“I think it’s just a sign of our times that workplaces are being so agile and really adapting to how people work best … and that’s always evolving,” Fonville said.

At Atmosphere’s downtown office, the walls are moved about once a year. For example, the company recently noticed that employees weren’t using some of the office enclaves, so leaders decided to take out a few walls to allow for more breathing room and larger meeting areas.

Audio privacy
As offices have become more open, one side effect has been that sound can carry throughout the space, making audio privacy a concern. Many new offices have private call rooms. Companies also have requested other sound-dampening materials such as acoustic foam, felt, drapery and carpet, Vohs said.

The renovated offices of Gardner Builders in Minneapolis, which Studio BV helped design, feature cubbies wrapped in acoustic foam.

The recently renovated RSM Plaza downtown has similar cutouts in its lobby. Some companies go as far as installing white-noise machines throughout their offices.

Move over, millennials
Much has been said about how current offices have been designed with millennial employees in mind, but designers have already begun to shift gears to interpret how the younger Gen Z might use their spaces. After millennials, defined as being born between 1981 and 1996, Gen Z is the newest defined generation. Gen Z is believed to be more realistic, social change-oriented, tech-integrated and interested in on-demand learning, said Rich Bonnin, a design principal at HGA in Minneapolis.

“These aren’t the decision-makers now, but they will be,” he said, at a recent broker event at the St. Paul Curling Club organized by real estate company Newmark Knight Frank.

Gen Z workers are more likely to value face-to-face interactions, shared space, choice-rich environments, security and the natural as well as the digital experience, he said.

Wellness
More architects have begun to incorporate design standards to advance workers’ health and well-being. WELL certification is still a relatively new concept that explores how design can help workers live better through improvements in air, water, light, fitness and other areas.

“It has kind of become the new LEED,” said Derek McCallum, a principal at RSP Architects in Minneapolis, which now has WELL-certified staff.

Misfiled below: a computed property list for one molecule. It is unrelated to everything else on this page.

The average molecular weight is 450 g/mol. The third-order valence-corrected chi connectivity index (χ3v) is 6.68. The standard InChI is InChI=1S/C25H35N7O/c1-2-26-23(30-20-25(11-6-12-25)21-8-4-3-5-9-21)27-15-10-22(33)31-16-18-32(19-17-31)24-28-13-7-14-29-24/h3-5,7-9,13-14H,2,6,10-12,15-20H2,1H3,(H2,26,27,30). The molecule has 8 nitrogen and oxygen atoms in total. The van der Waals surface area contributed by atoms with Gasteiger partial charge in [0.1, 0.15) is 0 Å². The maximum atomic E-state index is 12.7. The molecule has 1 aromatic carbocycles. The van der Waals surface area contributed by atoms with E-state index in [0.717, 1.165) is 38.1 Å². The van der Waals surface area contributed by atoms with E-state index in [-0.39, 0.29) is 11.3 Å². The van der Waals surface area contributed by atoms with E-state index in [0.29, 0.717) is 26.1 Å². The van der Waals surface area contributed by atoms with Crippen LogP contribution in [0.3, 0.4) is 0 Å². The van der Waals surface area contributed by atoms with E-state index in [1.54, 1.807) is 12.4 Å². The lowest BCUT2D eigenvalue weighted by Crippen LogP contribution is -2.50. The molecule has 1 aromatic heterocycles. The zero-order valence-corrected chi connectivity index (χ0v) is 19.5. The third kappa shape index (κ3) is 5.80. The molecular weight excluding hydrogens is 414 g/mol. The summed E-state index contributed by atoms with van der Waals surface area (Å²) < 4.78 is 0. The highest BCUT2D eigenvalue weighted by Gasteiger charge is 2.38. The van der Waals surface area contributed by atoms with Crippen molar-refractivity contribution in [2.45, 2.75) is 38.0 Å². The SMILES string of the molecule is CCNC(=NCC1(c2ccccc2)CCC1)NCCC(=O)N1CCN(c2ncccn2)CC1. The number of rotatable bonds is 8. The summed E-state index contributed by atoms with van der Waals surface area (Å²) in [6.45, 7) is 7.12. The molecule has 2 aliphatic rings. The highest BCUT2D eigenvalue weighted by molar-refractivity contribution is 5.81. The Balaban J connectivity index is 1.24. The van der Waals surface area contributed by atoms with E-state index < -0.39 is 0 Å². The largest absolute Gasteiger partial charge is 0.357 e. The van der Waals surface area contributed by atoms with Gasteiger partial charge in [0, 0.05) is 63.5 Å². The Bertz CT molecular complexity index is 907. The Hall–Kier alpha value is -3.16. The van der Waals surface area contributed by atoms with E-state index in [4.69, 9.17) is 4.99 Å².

The 428 office building in St. Paul was WELL gold-certified and has high-level air filtration close to hospital grade, added water filtration, and a prominent and open staircase to promote physical activity.

Engaging employees
Companies are studying and surveying their employees more to make informed design decisions.

For the new headquarters for Prime Therapeutics in Eagan, external consultants studied the company’s previous offices to determine how much square footage per person was being used and the operational costs of the space.

They interviewed employees and observed to how they worked. Data showed that desks were sitting empty about 60 percent of the week, with people opting for shared spaces, said Kim Gibson, the company’s senior director for real estate workplace.

“We really wanted to understand how people were working and the things that they desired to help make them more productive,” Gibson said. The data helped Prime Therapeutics and architecture firm HGA create different spaces to accommodate workers, such as one-on-one spaces and private “oasis rooms.”

Amenities, amenities, amenities
The amenities race continues for many multi-tenant offices, with landlords investing heavily in community space and building perks such as modern gyms and lounges with high-end furniture. Many downtown Minneapolis office buildings have undergone recent rehabs of their amenity spaces, including RSM Plaza and the AT&T Tower.

Piedmont Office Realty Trust, the owner of U.S. Bancorp Center, plans to spend about $7.5 million to create a tenant-amenity space on the top floor of the tower. The building is more than 98 percent leased, but the company wanted to continue to improve the building, said Thomas Prescott, executive vice president of the Midwest region of Piedmont.

“It’s the right thing to do, enhancing our asset,” he said. “We’re excited. We’re making a significant investment in a building that’s mostly leased.”

A large stairway will lead up to the space that will feature a full fitness facility, tenant lounge, conference area and a game room with a golf simulator.

Tech trends for 2019

By Bernard Marr for Forbes